How to Prepare a Perfectly Baked Chicken Breast in 6 Simple Steps
Master the steps to cooking this healthy source of lean protein: boneless, skinless chicken breasts!
Chicken is one of the most popular types of poultry, and boneless, skinless chicken breasts are one of the main staples of a healthy diet. Chicken breasts, unlike chicken thighs or legs, are arguably the healthiest option of the whole chicken, since dark meat from the legs and thighs contain more cholesterol and more saturated fat. Whenever possible, it’s also best to reach for boneless chicken without the skin—because it’s healthier and easier to work with, too!
If you’re brand new to the kitchen or just starting out as a home cook, we promise these simple steps will have you conquering juicy chicken breasts with ease. Learning how to bake perfect chicken breasts doesn’t have to be hard. When seasoned and baked properly, chicken breast can be a flavorful, juicy, and delicious way to add lean protein to any meal—and today, we’ll show you the easiest way to get the best results. Let’s get cooking!
Defrost Your Chicken (If Necessary)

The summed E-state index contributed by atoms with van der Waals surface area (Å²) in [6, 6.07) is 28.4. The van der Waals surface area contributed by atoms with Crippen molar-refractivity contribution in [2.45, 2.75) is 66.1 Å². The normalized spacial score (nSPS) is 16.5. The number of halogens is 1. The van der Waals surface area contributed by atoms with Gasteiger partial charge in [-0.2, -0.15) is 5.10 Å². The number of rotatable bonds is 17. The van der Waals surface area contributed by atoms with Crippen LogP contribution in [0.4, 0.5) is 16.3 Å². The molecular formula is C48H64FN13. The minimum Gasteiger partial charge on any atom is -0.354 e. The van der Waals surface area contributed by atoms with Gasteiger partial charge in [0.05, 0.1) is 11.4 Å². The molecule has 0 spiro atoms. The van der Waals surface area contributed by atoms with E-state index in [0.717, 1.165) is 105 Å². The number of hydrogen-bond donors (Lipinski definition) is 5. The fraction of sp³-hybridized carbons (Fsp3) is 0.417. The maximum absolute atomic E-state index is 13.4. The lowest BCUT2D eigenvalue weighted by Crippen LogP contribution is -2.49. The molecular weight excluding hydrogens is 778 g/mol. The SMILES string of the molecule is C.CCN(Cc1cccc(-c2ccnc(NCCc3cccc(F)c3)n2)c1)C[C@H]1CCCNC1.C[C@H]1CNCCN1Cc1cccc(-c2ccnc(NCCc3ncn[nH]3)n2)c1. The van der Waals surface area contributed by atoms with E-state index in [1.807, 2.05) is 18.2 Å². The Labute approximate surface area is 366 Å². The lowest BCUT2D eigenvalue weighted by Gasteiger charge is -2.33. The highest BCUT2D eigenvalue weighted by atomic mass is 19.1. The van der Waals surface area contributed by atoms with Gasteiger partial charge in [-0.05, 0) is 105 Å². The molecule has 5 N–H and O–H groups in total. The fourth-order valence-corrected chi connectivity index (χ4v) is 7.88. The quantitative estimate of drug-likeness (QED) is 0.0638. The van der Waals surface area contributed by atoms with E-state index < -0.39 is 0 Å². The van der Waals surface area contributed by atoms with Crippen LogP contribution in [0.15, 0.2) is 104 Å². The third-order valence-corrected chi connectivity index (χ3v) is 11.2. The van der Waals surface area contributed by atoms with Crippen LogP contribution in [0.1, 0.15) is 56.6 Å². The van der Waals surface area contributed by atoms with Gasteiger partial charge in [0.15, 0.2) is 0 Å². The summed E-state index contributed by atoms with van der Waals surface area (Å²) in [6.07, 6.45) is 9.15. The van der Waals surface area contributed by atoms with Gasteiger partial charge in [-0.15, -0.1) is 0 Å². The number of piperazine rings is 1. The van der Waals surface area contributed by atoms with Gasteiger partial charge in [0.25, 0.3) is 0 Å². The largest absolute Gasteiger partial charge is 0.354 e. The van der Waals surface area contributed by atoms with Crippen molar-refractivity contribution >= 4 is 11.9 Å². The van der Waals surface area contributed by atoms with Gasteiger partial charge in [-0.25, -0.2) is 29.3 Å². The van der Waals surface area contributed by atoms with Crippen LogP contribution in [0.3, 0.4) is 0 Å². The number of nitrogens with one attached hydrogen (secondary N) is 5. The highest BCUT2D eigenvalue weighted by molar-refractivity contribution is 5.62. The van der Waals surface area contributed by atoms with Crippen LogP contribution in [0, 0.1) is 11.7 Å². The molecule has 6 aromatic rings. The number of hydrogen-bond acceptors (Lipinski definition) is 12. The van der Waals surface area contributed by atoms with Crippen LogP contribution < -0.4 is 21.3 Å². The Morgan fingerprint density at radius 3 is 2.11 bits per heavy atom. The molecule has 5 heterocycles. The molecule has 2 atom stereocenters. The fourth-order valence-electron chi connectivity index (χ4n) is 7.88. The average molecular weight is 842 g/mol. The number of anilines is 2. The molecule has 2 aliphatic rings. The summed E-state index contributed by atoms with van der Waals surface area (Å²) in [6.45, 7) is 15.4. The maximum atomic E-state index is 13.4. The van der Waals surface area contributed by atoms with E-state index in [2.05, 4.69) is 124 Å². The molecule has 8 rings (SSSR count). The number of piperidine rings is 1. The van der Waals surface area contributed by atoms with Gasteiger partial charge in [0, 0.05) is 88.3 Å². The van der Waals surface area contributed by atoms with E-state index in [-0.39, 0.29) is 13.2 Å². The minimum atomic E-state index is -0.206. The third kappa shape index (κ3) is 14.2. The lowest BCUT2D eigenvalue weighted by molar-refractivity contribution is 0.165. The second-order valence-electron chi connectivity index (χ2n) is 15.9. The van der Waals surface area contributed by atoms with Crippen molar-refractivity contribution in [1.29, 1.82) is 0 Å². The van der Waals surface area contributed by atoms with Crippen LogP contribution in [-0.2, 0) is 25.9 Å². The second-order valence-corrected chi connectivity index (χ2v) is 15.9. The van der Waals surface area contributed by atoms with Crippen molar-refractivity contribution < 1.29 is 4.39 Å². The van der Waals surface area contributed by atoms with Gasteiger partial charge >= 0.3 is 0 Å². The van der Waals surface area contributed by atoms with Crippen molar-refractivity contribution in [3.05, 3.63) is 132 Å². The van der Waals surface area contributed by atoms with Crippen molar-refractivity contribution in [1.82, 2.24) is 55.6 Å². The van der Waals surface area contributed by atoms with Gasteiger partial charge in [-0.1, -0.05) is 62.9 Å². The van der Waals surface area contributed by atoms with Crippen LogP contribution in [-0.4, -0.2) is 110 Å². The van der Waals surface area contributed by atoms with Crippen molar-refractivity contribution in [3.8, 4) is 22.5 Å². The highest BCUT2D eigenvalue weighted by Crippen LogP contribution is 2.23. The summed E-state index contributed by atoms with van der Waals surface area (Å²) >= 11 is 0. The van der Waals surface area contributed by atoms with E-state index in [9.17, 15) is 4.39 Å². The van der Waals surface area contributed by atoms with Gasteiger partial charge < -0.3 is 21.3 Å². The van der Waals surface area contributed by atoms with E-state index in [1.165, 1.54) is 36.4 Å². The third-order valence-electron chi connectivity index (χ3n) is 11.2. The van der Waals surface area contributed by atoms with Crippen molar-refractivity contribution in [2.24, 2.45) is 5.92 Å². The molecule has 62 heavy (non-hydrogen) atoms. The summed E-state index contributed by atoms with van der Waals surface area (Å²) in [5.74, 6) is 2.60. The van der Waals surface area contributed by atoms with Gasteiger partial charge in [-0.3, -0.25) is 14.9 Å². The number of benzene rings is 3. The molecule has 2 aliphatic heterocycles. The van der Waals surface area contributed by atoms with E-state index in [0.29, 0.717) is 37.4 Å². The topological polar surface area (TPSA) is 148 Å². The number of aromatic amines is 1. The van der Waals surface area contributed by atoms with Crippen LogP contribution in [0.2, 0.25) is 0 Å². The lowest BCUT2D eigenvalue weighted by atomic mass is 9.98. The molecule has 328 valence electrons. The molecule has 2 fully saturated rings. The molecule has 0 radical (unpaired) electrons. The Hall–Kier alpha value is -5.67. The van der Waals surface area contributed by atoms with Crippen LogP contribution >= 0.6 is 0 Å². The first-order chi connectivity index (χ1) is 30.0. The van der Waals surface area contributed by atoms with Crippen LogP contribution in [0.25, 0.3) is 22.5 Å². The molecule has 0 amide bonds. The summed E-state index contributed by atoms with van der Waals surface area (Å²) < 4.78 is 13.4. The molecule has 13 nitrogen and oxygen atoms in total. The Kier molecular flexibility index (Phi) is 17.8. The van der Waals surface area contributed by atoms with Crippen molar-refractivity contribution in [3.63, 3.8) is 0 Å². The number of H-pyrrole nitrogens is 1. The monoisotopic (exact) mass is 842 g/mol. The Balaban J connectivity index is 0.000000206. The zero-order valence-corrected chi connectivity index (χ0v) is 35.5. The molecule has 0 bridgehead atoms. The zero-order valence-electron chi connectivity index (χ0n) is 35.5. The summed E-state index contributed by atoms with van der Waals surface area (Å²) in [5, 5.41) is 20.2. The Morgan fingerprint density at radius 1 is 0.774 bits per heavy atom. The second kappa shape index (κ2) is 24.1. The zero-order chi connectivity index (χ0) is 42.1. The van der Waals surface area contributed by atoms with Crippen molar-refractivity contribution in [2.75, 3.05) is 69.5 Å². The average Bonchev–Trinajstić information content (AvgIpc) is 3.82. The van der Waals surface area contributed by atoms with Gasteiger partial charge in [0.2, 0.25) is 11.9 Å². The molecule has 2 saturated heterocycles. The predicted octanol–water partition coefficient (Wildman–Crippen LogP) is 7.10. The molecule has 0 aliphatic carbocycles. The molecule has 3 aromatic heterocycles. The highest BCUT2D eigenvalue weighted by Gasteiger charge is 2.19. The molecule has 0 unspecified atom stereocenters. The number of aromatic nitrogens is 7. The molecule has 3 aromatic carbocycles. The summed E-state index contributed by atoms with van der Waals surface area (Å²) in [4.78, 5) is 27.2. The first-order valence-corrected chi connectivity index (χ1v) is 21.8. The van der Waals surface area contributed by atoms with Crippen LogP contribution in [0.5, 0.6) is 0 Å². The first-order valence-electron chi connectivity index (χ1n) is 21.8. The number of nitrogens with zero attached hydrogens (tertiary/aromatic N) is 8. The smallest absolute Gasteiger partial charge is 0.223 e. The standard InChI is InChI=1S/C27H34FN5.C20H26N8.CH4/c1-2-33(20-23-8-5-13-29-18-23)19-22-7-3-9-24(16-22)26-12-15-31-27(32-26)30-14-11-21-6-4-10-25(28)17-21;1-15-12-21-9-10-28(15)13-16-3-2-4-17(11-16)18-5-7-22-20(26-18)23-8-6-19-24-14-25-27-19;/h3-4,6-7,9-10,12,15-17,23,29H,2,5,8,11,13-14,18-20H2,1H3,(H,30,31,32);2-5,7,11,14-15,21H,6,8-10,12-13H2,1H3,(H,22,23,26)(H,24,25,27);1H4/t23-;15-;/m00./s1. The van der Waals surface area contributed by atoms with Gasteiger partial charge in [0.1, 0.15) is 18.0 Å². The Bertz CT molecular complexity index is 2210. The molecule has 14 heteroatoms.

If you aren’t working with a fresh chicken breast, the first step is to defrost it. The best way to defrost any meat is overnight in the fridge. Why? Well, the cold temperatures of the fridge keep the meat safe from bacteria that thrives at higher temperatures, and you don’t risk the rubbery texture that can come from defrosting meat in the microwave. To defrost in the fridge, place the chicken on a plate and keep it wrapped, or covered in plastic wrap.
If you’re running low on time or forgot to plan ahead, you can also defrost the chicken by submerging it in cold water—not warm—in the sink. Just make sure you change out the water every 20-30 minutes to make sure it stays cold.
As a very last resort, you can microwave defrost your chicken breast by using the defrost setting on your microwave or by microwaving it at 20-30% for 1-2 minutes at a time, until defrosted. Using the microwave to defrost frozen meat can be tempting due to its quickness, but it has the ability to affect the texture of your chicken—yuck! For this reason, we really recommend the cold water method as a back-up.
Preheat the Oven
The best chicken recipes are ones that use the oven, because it’s one of the healthiest ways to prepare meat, and the method almost always guarantees to produce juicy and flavorful chicken. For this method, we recommend baking your chicken breasts at 350 degrees Fahrenheit.
Bonus: baking chicken breasts in the oven doesn’t require babysitting. No flipping or turning. Just pop it in the oven and forget it—just kidding, we didn’t mean that. Be careful to not cook the chicken at an overly high temperature, as the high heat can result in dry chicken. It may be tempting to spike up the degrees in the oven to cut down on cook time, but we promise it’s not worth it.